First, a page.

Lamont received his Bachelor of Science degree in electrical engineering from the Missouri School of Mines, now the Missouri University of Science and Technology, and his Master of Science degree and Ph.D. from the University of Missouri, Columbia. He began his teaching career at the University of Missouri and went on to teach at the University of Southern California at Los Angeles; the University of Texas at Austin; and Iowa State University. He also worked as project manager for the Electric Power Research Institute in Palo Alto, California.
During his time at ISU, outside of his role of Professor, Lamont was the first director of the Electric Power Research Center (EPRC) as well as the University Extension Coordinator for Electric Utilities. He was a senior member of the Institute of Electrical and Electronics Engineers (IEEE) and a full member of Sigma Xi, a non-profit honor society for scientists and engineers. Lamont’s research areas included electric power; operation of power systems; electric and magnetic fields; and computer applications; and he taught a variety of courses on those topics.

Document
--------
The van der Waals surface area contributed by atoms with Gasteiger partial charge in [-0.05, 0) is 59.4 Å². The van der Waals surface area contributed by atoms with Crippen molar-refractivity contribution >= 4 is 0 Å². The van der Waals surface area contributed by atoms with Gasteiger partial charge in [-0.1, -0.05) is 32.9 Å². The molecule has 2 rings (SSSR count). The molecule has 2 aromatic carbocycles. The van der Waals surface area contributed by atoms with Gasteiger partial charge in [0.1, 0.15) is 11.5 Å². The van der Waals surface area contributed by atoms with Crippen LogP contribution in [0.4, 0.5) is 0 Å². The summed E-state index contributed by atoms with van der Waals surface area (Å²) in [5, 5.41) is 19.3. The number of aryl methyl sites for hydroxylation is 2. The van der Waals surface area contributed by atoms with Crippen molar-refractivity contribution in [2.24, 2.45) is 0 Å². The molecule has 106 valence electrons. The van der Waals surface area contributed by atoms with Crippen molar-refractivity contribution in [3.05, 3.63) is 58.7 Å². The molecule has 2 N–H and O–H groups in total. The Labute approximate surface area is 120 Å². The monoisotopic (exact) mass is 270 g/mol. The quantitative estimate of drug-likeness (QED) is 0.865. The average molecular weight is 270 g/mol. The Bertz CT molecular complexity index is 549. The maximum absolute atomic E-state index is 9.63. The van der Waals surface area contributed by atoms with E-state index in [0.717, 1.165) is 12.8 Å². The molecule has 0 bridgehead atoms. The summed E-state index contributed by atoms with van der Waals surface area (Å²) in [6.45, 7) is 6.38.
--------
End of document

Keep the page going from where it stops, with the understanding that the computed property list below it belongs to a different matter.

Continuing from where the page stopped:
In 2007, he retired from Iowa State after 20 years as Professor of ECpE. At the time of his retirement, Lamont had seen 2,500 students through ECpE’s senior design program. Lamont considered another major accomplishment of his career to be coauthoring a report on emission dispatching for the City of Los Angeles Department of Water and Power from 1968 to 1973. The paper was the forerunner of today’s talk about the effects of car emissions on the environment.
“John Lamont brought to ECpE a combination of solid technical knowledge from his years working in academia and deep understanding of practical power engineering from his time in industry,” said Jim McCalley, Distinguished Professor of Electrical and Computer Engineering at Iowa State. “John used this combination at Iowa State in both his instructional and research activities. He taught an undergraduate senior elective course on electric utility systems and practices that was for years one of the most popular elective courses in the department. He also served as Director of the Electric Power Research Center, where he, among other things, performed measurements of power line electromagnetic interference around the Midwest. Above all, John was a gentleman and a warm friend to students and faculty alike. He will be deeply missed.”